ENVIRONMENTAL AND ECOLOGICAL STATISTICS, vol.27, no.4, pp.803-825, 2020 (SCI-Expanded)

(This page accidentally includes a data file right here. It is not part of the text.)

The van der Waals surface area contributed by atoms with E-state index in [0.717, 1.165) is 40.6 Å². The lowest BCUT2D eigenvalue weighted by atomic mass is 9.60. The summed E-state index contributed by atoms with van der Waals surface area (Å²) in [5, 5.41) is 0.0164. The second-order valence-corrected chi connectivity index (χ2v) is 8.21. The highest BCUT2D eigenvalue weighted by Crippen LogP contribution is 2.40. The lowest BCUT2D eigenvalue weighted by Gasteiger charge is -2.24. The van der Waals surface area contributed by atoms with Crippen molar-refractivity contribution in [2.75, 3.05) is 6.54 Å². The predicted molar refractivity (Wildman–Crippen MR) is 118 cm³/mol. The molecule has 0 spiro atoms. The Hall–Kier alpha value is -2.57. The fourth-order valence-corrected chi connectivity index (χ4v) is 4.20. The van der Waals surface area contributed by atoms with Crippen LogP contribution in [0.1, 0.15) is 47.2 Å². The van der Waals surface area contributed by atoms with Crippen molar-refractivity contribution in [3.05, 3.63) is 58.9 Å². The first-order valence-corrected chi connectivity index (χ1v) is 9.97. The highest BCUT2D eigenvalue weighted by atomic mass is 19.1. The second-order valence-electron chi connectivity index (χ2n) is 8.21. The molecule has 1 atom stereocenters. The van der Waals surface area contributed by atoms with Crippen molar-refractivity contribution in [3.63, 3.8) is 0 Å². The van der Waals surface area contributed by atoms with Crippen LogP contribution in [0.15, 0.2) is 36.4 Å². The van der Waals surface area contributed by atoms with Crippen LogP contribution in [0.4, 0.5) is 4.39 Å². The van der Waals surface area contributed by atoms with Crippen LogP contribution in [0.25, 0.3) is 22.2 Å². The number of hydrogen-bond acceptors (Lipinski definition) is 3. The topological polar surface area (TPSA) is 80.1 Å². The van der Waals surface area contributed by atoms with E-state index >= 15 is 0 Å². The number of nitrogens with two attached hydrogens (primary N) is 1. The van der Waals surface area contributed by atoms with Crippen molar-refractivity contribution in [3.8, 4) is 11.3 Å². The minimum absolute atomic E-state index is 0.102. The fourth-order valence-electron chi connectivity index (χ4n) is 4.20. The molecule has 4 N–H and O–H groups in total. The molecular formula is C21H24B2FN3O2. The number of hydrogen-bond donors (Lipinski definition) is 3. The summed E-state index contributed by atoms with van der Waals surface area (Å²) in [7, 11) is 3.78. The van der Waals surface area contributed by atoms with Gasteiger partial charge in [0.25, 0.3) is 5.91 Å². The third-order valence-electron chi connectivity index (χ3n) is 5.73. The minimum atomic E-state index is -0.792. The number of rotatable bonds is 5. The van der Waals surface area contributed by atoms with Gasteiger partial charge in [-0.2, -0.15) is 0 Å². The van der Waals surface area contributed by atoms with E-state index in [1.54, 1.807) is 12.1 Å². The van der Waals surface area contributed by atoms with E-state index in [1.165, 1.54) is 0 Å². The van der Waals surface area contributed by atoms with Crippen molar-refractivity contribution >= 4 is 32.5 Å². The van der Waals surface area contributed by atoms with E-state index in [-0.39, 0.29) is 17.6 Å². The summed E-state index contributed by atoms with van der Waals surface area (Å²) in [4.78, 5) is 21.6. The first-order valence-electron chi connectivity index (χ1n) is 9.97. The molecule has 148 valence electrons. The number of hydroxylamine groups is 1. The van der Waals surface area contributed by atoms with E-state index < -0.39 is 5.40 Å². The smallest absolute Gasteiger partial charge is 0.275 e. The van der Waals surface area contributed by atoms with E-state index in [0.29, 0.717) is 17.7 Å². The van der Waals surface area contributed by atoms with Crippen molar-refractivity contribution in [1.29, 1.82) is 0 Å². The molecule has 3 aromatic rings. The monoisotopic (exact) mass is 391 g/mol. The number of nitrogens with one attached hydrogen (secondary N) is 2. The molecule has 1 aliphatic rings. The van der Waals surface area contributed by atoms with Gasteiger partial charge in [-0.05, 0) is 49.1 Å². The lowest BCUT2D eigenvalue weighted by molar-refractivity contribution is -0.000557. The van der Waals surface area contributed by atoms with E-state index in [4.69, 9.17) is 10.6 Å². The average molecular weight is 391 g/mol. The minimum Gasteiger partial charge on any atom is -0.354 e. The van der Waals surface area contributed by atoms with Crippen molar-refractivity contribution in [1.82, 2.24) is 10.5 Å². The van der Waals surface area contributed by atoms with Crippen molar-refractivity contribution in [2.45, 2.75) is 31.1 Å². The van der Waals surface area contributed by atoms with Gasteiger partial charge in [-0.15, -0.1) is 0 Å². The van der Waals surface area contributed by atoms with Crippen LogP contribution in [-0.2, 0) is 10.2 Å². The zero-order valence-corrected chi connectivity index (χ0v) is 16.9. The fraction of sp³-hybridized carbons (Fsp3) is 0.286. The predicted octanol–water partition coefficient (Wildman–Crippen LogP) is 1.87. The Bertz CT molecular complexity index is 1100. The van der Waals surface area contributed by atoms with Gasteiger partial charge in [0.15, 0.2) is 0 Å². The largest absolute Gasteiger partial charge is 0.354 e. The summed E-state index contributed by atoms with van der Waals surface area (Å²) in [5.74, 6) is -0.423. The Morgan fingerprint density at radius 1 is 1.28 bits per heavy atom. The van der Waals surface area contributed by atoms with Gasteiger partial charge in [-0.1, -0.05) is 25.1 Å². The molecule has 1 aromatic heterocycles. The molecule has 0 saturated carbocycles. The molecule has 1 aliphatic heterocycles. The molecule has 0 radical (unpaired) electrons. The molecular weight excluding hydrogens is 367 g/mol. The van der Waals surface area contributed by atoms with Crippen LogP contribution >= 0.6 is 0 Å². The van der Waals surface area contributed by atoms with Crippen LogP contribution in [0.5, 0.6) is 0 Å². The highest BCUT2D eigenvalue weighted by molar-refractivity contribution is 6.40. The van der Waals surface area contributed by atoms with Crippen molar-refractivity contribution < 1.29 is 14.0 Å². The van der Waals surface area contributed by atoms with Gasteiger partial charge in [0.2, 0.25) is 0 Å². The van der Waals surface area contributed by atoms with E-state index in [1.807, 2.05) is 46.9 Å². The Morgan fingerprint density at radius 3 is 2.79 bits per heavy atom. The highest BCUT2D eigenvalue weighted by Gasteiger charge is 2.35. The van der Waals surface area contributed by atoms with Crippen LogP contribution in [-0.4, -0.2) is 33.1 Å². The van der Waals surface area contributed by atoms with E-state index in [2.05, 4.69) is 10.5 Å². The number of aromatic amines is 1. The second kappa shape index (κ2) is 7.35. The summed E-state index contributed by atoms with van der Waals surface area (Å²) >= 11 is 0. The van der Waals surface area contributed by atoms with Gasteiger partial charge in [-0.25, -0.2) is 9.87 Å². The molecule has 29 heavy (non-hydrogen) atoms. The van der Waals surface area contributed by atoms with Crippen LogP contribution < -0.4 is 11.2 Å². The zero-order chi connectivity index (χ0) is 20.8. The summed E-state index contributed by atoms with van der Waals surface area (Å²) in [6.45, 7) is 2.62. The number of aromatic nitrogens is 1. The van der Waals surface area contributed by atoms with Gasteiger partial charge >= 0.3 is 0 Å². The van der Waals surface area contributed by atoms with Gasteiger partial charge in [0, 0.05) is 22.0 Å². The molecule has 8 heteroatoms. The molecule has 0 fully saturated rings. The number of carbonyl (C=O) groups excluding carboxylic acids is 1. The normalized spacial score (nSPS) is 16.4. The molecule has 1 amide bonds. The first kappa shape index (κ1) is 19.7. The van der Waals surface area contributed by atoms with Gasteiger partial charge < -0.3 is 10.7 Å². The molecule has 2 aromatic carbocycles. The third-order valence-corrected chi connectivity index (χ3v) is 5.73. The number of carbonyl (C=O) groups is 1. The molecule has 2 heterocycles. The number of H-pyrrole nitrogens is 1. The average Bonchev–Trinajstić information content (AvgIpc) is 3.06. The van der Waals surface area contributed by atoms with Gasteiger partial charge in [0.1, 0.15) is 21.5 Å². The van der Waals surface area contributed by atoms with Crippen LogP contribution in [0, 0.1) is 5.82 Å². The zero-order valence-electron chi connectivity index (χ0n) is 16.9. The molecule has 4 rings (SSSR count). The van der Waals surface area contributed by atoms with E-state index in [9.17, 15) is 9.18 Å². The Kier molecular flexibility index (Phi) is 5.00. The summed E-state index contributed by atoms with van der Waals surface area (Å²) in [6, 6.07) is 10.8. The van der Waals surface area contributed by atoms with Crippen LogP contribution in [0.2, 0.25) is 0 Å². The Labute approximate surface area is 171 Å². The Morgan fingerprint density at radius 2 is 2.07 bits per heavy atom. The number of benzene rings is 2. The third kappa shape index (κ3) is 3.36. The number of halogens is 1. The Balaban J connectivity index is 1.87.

This paper empirically explores the dynamic relationships between financial development, globalization, energy consumption, economic growth, and ecological footprint in G7 countries over the period 1980-2015. Using a recently introduced threshold cointegration test with an endogenous structural break, the paper aims primarily to determine the effects of financial development and globalization on environmental degradation. The results confirm the presence of cointegration in Canada, Italy, and Japan. The long-run estimates indicate that globalization significantly reduces ecological footprint in Canada and Italy, while financial development reduces pollution in Japan. The findings also demonstrate that energy consumption stimulates environmental degradation in these three countries. Furthermore, the causality test that considers smooth structural breaks via a fractional frequency flexible Fourier function indicates that globalization causes ecological footprint in all the G7 countries except France, while financial development causes ecological footprint in France, Japan, and the United Kingdom. Finally, the overall results suggest that globalization is a more effective tool than financial development in regulating ecological footprint for G7 countries. Therefore, we recommend that policymakers should make use of the opportunities that globalization offers to solve environmental problems.